‘Profound need’ for Alzheimer’s funding here
An appeal for help convincing Fraser Health to strengthen resources for Alzheimer’s patients has received the support of White Rock council.
It is “well-worthy of action from council,” Coun. Helen Fathers said following a presentation last month by Stan Fryer, a facilitator at the Alzheimer Society of B.C.’s White Rock Resource Centre.
Fryer told council of as-yet unsuccessful efforts to convince Fraser Health officials to commit financially to First Link, an early intervention service that helps connect those affected by Alzheimer’s and other dementia with services and support as quickly as possible after diagnosis.
Fraser Health is one of the few districts in B.C. that doesn’t have the service, Fryer said Dec. 17.
“They haven’t released the money to hire (a co-ordinator),” he said.
But a Fraser Health spokesman said word of the request for financial support was news to program directors he spoke to.
“None of the program directors I spoke to were aware of a request from the White Rock community for Fraser Health to provide financial support for First Link in that community,” Roy Thorpe-Dorward said by email last week.
Fraser Health does, however, provide “in kind” support, Thorpe-Dorward notes, citing access to meeting rooms for the First Link advisory committee and provision of space for an annual provincial learning forum.
“Interdisciplinary teams also assist the First Link co-ordinator in accessing physicians in our communities and getting onto agendas for presentations, etc.,” he writes.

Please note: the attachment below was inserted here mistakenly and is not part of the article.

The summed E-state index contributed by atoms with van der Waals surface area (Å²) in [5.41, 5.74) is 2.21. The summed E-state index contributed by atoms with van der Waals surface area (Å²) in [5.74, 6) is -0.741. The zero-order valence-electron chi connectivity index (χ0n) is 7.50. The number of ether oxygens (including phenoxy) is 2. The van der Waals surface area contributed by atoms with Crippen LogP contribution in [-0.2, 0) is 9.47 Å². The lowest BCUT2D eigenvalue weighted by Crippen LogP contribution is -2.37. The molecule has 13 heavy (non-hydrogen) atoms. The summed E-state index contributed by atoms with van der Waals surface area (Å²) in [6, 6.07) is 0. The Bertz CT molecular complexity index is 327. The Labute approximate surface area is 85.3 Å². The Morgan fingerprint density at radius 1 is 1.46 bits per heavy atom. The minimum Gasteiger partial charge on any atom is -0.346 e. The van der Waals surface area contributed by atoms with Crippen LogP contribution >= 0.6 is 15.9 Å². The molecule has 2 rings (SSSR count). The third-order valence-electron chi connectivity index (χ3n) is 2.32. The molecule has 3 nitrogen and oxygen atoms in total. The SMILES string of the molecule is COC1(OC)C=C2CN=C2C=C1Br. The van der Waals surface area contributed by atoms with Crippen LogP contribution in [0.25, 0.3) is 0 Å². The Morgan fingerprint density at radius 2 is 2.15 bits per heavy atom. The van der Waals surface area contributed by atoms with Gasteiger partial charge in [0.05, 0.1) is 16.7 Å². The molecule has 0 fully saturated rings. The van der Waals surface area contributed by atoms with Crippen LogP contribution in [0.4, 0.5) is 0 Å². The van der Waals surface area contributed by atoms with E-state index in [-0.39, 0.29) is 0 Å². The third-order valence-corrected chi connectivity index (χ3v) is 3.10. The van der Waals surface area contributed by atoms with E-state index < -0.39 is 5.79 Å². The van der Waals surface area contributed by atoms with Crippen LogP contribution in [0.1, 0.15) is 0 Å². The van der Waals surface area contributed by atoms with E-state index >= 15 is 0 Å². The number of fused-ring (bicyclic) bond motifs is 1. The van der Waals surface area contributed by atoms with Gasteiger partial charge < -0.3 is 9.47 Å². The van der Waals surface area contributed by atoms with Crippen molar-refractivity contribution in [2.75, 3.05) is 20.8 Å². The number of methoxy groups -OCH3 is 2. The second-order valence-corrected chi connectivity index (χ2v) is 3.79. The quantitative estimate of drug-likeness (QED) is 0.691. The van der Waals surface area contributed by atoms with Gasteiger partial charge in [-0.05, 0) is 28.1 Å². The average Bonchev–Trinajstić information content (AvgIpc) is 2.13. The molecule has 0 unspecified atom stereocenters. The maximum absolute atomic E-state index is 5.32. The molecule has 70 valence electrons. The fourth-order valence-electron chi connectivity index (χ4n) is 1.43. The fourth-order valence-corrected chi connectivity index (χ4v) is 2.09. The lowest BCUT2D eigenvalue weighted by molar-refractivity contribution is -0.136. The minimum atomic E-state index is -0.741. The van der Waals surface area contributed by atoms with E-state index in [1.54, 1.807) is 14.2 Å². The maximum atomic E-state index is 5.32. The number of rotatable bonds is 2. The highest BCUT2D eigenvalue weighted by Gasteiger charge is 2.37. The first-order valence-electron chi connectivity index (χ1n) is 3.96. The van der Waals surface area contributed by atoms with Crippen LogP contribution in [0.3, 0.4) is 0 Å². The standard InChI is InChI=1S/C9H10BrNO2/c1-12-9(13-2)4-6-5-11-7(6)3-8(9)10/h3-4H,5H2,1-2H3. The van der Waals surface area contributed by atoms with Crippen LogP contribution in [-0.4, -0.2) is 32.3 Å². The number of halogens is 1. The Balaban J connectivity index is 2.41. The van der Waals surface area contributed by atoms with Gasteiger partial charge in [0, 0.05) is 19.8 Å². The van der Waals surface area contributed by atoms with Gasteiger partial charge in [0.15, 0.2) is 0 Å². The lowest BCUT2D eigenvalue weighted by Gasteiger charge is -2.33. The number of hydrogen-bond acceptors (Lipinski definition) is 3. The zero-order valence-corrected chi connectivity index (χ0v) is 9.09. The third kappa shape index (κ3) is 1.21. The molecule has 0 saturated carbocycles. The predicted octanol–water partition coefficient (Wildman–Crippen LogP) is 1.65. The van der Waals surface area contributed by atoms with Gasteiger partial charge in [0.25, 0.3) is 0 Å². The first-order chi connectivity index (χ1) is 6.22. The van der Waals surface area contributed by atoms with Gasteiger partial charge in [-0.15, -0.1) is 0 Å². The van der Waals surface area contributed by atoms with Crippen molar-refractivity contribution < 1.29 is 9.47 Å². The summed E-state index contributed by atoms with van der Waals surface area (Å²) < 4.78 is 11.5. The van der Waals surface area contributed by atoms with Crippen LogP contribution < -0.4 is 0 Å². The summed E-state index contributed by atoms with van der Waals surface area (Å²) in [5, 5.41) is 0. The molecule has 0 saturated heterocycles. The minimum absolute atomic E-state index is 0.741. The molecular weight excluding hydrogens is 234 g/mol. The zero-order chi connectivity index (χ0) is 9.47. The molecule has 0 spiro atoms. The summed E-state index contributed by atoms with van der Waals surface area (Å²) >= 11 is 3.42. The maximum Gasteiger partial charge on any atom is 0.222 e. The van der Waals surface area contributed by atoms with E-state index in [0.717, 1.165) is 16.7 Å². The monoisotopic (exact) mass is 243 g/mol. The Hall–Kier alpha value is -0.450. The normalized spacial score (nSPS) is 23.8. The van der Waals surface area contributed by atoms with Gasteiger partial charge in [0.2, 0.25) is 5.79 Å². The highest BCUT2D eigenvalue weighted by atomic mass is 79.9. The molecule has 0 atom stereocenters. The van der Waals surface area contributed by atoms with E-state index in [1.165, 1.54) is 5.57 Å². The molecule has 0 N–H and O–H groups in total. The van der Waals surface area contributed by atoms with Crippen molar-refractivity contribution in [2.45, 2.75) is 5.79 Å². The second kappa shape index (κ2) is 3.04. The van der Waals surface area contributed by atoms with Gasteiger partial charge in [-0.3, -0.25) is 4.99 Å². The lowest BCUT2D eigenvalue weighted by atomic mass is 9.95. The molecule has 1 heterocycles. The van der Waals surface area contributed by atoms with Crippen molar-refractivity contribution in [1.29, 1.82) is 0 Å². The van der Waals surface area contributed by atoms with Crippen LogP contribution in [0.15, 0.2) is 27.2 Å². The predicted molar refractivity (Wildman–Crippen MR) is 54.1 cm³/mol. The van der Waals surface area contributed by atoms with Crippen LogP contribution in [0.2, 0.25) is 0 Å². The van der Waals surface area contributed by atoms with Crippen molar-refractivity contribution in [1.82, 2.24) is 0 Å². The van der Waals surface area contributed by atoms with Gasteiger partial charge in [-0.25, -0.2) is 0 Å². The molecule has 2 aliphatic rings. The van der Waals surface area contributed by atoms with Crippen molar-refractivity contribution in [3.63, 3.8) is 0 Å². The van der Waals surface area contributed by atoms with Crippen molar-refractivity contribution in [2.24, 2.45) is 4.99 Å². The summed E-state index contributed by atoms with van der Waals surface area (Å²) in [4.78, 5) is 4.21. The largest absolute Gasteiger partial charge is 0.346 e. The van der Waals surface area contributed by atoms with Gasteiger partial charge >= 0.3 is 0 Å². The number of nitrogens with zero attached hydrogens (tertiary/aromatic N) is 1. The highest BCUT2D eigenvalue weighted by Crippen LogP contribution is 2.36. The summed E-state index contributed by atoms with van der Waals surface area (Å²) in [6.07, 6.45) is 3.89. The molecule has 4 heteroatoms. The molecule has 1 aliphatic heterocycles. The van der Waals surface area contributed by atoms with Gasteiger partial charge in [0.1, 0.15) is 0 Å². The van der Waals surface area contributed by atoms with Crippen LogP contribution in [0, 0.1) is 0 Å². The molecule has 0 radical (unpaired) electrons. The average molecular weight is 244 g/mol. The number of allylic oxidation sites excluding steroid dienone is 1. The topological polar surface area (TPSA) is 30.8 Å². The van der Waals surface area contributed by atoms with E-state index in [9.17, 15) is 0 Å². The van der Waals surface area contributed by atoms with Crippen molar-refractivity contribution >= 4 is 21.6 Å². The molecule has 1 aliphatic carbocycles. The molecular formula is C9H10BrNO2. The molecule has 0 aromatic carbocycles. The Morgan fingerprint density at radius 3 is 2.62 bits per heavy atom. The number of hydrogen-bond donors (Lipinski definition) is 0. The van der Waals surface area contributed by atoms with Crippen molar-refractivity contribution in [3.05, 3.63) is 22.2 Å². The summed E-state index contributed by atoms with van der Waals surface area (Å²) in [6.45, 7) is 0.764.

Thorpe-Dorward describes Fraser Health as “very supportive” of initiatives such as First Link, but says the health authority “has had to restrict funding to our ‘core programs.’”
Fryer – noting that about 80 per cent of 200 to 300 calls to the White Rock Alzheimer’s office every month are from those dealing with a new diagnosis – told council the need for First Link here is profound.
He was speaking from experience. He and his wife, Shirley, had been married 54 years when Shirley was diagnosed with Alzheimer’s in 2002.
“We had tears for the next six months wondering what would happen to us,” he said.
“Fraser Health, they have the money (for a co-ordinator), they just haven’t made the decision.”
A motion by Fathers to refer the matter to staff “to see if we can come up with something to help,” received unanimous support.
Mayor Wayne Baldwin also pledged to take the issue to the Fraser Health committee he sits on.